The underground tour at Poldark has been described by a distinguished authority as ‘one of the two most atmospheric mine tours in Europe’. Poldark, 3 km from Helston, is a multi-facetted visitor attraction that takes its name from a television series, parts of which were filmed there, but it is also one of the best places in which to experience Cornwall’s mining heritage. As a visitor attraction Poldark originated in 1972 when Peter Young acquired the blacksmith’s forge at Wendron and developed it as a tourist venue that included his collection of motor cars. He bought the adjacent properties, and in the course of ground work on the site an entry to the workings of the eighteenth century Wheal Roots mine was discovered. The workings were subsequently opened to the public. In 1999 the enterprise went into receivership, but was taken over the following year by Transcroft Ltd, a group of mining heritage enthusiasts.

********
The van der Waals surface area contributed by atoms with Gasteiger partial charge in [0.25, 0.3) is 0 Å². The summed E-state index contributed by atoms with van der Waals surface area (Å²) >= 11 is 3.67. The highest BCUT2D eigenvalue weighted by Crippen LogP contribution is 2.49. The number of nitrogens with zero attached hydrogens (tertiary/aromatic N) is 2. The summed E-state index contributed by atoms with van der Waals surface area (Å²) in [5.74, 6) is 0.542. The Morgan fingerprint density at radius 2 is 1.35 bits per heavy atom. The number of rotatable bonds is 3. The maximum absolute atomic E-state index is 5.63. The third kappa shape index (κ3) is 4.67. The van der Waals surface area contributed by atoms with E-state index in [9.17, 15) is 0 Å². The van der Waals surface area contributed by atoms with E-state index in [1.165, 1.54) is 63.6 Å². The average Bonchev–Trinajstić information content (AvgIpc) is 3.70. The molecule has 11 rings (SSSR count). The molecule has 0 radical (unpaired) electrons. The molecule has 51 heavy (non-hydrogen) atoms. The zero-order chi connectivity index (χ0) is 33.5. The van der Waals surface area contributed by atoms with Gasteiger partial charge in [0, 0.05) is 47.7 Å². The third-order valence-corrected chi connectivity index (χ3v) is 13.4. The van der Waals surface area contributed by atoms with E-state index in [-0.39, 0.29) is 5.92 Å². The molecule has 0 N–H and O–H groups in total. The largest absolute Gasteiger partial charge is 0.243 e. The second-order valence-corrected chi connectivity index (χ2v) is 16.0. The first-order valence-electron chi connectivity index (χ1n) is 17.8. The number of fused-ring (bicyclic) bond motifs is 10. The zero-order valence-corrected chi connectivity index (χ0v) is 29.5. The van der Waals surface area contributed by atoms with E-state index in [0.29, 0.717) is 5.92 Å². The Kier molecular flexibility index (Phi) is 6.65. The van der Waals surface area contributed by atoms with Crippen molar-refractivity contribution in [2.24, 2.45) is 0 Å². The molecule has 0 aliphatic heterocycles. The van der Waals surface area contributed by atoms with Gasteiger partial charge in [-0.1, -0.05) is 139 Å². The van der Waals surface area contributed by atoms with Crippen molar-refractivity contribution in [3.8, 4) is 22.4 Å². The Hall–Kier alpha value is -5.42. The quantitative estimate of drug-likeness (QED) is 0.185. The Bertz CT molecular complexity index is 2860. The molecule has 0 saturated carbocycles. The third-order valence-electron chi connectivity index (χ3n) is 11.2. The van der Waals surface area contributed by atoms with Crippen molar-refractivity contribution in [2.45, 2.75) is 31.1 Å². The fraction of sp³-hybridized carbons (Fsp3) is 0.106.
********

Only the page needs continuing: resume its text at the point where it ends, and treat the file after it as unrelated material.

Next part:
Some of the principal lodes from which mineral ores were obtained in Cornwall can be observed during the one-hour underground tour. While it appears that the mine was not used after about 1780, the stamps and dressing floor were occupies by the nearby Wendron Mine from 1856, and substantial parts remain, including a waterwheel that was used by the Trenear Dairy on the site until about 1970.
The mining museum at Poldark includes the collection from the well-known Cornish engineering firm Holmans of Camborne, and includes the first compressed air rock drill to be used in the county.